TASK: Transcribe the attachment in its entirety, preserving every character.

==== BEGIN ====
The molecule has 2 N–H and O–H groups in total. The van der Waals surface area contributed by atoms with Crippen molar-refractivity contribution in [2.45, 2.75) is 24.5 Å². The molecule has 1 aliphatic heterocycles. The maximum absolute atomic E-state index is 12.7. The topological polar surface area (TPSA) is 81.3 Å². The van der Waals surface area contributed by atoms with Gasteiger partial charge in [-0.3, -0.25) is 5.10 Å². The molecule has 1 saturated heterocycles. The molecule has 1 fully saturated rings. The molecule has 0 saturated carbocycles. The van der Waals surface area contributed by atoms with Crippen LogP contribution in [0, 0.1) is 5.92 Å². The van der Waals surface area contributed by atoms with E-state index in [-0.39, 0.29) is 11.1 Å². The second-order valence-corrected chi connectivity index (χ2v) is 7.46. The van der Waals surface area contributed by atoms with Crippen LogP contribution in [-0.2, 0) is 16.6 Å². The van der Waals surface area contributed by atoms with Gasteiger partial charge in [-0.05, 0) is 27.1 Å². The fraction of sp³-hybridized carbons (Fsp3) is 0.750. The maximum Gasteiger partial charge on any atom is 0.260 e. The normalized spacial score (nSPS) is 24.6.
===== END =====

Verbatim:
The molecule has 2 N–H and O–H groups in total. The van der Waals surface area contributed by atoms with Crippen molar-refractivity contribution in [2.45, 2.75) is 24.5 Å². The molecule has 1 aliphatic heterocycles. The maximum absolute atomic E-state index is 12.7. The topological polar surface area (TPSA) is 81.3 Å². The van der Waals surface area contributed by atoms with Gasteiger partial charge in [-0.3, -0.25) is 5.10 Å². The molecule has 1 saturated heterocycles. The molecule has 1 fully saturated rings. The molecule has 0 saturated carbocycles. The van der Waals surface area contributed by atoms with Crippen LogP contribution in [0, 0.1) is 5.92 Å². The van der Waals surface area contributed by atoms with E-state index in [-0.39, 0.29) is 11.1 Å². The second-order valence-corrected chi connectivity index (χ2v) is 7.46. The van der Waals surface area contributed by atoms with Crippen LogP contribution in [-0.2, 0) is 16.6 Å². The van der Waals surface area contributed by atoms with Gasteiger partial charge in [-0.05, 0) is 27.1 Å². The fraction of sp³-hybridized carbons (Fsp3) is 0.750. The maximum Gasteiger partial charge on any atom is 0.260 e. The normalized spacial score (nSPS) is 24.6.